From the text: Economic valuation of nature is not new. In fact, it has been a companion of capital accumulation for centuries. Yet, despite the long history of valuing select portions of nature economically, there seems to be a new quality to current approaches. This paper will explore where the recent initiatives aimed at “ending the economic invisibility of nature” differ from previous approaches to economic valuation of nature.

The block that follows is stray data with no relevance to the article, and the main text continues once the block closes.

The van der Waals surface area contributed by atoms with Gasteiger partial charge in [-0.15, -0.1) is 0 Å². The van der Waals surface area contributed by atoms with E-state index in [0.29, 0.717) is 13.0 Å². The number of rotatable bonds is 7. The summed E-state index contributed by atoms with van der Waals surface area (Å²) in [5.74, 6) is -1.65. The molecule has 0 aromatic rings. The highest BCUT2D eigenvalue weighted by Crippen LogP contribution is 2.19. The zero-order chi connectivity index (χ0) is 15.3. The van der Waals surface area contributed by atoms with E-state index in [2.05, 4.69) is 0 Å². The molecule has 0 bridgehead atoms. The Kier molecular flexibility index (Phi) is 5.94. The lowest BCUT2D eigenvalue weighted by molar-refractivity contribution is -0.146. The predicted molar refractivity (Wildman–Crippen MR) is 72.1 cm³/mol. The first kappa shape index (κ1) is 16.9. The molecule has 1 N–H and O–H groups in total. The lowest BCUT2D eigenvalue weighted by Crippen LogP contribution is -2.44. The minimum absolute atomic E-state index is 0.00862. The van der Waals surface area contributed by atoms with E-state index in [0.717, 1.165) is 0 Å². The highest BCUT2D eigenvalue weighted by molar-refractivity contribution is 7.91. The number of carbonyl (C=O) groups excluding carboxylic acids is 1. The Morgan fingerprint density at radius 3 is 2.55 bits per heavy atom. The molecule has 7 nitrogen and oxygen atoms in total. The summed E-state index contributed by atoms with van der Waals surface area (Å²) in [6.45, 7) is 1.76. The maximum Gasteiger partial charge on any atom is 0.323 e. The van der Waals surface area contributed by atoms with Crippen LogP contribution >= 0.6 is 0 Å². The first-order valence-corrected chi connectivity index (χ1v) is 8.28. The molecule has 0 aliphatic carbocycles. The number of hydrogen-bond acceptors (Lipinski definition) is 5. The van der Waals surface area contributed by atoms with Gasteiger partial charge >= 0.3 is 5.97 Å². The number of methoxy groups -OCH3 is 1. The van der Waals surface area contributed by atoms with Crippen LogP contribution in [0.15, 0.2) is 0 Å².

One such difference is the current context of a crisis with manifold economic, ecological and social dimensions and an apparent recognition by leading corporations and politicians that “business-as-usual” no longer is an option. This paper will show how in that context, “green accounting” first and foremost serves to delay the necessary transition away from a development model that relies on producing economic growth through destroying nature. Green accounting does this by supporting the notion that with the right kind of accounting and market-based instruments for environmental protection, economic exploitation will automatically better price in the value of nature. Such economic visibility would hence lead corporations to recognize the value of nature’s capital stock. As a result, nature would be protected and growth would become “green”.